Diatom oxygen isotope measurements are commonly made on bulk mixed species assemblages due to the difficulty in purifying and separating individual taxa. As such, it is essential to understand processes in diatoms which may lead to isotope offsets both between and within individual species. Existing studies have suggested that mechanisms which may lead to isotopes offset in diatoms, such as vital effects, are either nonexistent or negligible. Here, we present a suite of diatom oxygen isotope data from the onset of major Northern Hemisphere Glaciation at ODP site 882 in the northwest Pacific Ocean which display large offsets (mean = 1.23%, max = 3.51%, error = 0.84%) between two different size fractions (75–150 um and >150 um) that are dominated by only two species: Coscinodiscus marginatus and Coscinodiscus radiatus. These offsets are most likely size related, although additional interspecies and intraspecies effects may also be important in determining the exact magnitude of the offsets. Consequently, considerable care is needed when interpreting bulk diatom oxygen isotope data in relation to paleoenvironmental change, especially when the amount of stratigraphical change within the isotopes is small.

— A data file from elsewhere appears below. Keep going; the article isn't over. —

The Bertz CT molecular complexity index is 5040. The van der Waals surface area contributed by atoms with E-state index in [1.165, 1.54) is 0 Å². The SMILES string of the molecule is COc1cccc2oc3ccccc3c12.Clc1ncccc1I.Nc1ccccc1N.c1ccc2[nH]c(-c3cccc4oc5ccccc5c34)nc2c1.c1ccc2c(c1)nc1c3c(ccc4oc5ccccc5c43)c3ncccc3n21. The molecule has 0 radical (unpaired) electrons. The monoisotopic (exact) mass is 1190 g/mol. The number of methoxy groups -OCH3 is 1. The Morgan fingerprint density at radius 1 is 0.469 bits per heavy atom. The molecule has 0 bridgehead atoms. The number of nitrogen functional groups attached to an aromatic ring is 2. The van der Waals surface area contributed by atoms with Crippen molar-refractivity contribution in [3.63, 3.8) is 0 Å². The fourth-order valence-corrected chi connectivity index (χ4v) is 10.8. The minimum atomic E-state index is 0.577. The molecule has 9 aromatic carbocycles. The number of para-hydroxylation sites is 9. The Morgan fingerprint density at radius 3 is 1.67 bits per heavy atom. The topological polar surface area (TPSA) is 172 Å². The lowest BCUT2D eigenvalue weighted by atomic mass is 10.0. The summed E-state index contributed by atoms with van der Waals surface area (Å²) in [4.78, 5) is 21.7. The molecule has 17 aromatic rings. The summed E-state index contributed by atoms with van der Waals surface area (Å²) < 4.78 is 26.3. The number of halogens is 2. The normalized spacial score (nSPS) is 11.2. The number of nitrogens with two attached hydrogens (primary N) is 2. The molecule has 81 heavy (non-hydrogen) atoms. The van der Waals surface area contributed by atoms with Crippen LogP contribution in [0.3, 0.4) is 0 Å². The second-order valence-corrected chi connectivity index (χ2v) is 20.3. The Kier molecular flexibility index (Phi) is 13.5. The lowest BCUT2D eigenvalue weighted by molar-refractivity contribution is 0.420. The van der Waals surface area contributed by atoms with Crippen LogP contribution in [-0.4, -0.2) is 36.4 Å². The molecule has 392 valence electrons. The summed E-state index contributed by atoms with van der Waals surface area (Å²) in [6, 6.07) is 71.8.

Swann, G. E., Leng, M. J., Sloane, H. J., Maslin, M. A., & Onodera, J. (2007). Diatom oxygen isotopes: evidence of a species effect in the sediment record. Geochemistry, Geophysics, Geosystems, 8(6), doi:10.1029/2006GC001535